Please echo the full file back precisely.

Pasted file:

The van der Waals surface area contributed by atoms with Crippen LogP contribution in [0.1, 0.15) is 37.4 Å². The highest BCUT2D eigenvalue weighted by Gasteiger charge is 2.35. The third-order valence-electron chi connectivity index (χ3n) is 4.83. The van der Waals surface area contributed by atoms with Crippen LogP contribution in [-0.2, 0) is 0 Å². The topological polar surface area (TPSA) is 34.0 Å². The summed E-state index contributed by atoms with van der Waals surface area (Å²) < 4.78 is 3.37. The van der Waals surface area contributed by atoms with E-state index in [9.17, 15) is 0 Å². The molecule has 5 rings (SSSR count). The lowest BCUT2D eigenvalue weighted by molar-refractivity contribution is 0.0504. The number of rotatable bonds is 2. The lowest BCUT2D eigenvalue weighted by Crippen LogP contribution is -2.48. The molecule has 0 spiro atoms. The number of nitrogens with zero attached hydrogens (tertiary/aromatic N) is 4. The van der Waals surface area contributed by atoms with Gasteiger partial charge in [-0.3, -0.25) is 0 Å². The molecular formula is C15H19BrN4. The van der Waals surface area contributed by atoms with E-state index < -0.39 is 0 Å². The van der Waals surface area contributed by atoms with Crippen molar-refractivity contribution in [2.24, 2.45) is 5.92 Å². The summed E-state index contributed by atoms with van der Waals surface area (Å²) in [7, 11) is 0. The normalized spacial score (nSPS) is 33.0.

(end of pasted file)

The van der Waals surface area contributed by atoms with Crippen LogP contribution in [0.1, 0.15) is 37.4 Å². The highest BCUT2D eigenvalue weighted by Gasteiger charge is 2.35. The third-order valence-electron chi connectivity index (χ3n) is 4.83. The van der Waals surface area contributed by atoms with Crippen LogP contribution in [-0.2, 0) is 0 Å². The topological polar surface area (TPSA) is 34.0 Å². The summed E-state index contributed by atoms with van der Waals surface area (Å²) < 4.78 is 3.37. The van der Waals surface area contributed by atoms with E-state index in [9.17, 15) is 0 Å². The molecule has 5 rings (SSSR count). The lowest BCUT2D eigenvalue weighted by molar-refractivity contribution is 0.0504. The number of rotatable bonds is 2. The lowest BCUT2D eigenvalue weighted by Crippen LogP contribution is -2.48. The molecule has 0 spiro atoms. The number of nitrogens with zero attached hydrogens (tertiary/aromatic N) is 4. The van der Waals surface area contributed by atoms with Gasteiger partial charge in [-0.3, -0.25) is 0 Å². The molecular formula is C15H19BrN4. The van der Waals surface area contributed by atoms with E-state index < -0.39 is 0 Å². The van der Waals surface area contributed by atoms with Crippen molar-refractivity contribution in [2.24, 2.45) is 5.92 Å². The summed E-state index contributed by atoms with van der Waals surface area (Å²) in [7, 11) is 0. The normalized spacial score (nSPS) is 33.0.